Percent of women in anti-war anti-draft activism
March 4, 2017 5:52 AM   Subscribe

Can anyone point me to helpful statistics both historically and at present about women's involvement in opposition to forced military service, the draft and general anti-war movements?

I see as a talking point that women oppose women being drafted, complete with statistics. This is something that MRA's and their ilk love to bring up. But what I am struggling more to find is; what is women's statistical opposition to ANY draft? I was able to find numbers that the general population overwhelmingly opposes the draft anyway but that number was not broken down by gender. It seems particularly unfair to frame women's opposition to women being drafted when I feel pretty confidant women have tended to stand up against men being forcibly drafted as well. (But obviously I don't really know?)

I see in the Wikipedia page that it tells me women were very involved, but it's left totally vague as to what percentage, what numbers. I know these numbers might not exist, but they might. If you know- let me know! Thank you metafilter!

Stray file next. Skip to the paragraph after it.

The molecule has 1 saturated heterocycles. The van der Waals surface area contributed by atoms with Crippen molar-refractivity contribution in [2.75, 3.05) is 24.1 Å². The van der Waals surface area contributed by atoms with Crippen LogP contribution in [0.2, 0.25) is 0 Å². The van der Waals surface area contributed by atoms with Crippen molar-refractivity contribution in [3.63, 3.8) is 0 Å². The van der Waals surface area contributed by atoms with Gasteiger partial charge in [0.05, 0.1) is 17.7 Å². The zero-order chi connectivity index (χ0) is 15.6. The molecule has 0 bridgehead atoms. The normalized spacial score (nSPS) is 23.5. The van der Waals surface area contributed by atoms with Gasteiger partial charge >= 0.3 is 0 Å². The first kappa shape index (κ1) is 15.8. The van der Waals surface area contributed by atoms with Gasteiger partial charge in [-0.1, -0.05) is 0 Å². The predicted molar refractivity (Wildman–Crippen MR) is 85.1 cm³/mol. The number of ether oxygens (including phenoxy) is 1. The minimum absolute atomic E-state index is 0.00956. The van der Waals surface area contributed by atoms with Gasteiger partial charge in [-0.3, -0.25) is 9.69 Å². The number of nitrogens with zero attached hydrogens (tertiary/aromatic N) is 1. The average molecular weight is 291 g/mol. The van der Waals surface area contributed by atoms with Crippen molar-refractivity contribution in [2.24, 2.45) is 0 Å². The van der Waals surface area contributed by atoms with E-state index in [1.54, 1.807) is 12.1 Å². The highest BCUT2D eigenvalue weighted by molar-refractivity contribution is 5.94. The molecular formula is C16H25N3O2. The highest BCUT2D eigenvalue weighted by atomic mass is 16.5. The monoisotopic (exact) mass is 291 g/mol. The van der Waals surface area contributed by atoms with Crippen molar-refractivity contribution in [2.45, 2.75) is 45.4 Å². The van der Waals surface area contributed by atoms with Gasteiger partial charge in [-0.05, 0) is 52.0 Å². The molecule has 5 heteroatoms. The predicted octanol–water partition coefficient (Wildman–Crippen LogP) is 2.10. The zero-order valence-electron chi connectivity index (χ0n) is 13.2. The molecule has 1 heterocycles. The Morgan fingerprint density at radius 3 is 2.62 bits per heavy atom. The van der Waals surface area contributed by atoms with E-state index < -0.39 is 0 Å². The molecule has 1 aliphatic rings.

posted by xarnop to Society & Culture (4 answers total) 1 user marked this as a favorite
[One deleted. OP, it's fine to briefly point out the couple of sources you've already identified, but this isn't the place for trying to start a discussion or posting your own editorial ideas about a topic. Basically, we need to stick to "ask a straightforward concrete question / get answers" format here.]
posted by taz at 6:45 AM on March 4 [1 favorite]

"Twenty-three percent of men and 14% of women favor the reinstitution of the draft." In 2007. From a quick scan it looks like the difference between men/women is beyond the margin of error.
posted by stoneandstar at 6:25 PM on March 4 [1 favorite]

Shittily enough, the draft was more popular in the lead up to the Iraq War! And at that time gendered support evened out a bit. So when the threat is "real" (for some clearly incorrect definition of "real") support for the draft goes up and becomes more uniform across the sexes, but in 2003 it was still less than 50%, and then dropped again after war became the ongoing reality.
posted by stoneandstar at 6:30 PM on March 4 [1 favorite]

Last comment, but you can't study the evolution of American feminism without thinking about the antiwar movement. So much of what we know as the modern feminist movement is a direct outgrowth of antiwar organizing. So it's ridiculous to claim that feminism is pro-war as long as women don't have to go. Women literally launched second wave feminism in the midst of antiwar activism.

An interesting pullquote from here:

"We do not want to be drafted into the army. We do not want our young brothers to be drafted. We want them equal with us."
posted by stoneandstar at 6:44 PM on March 4 [1 favorite]

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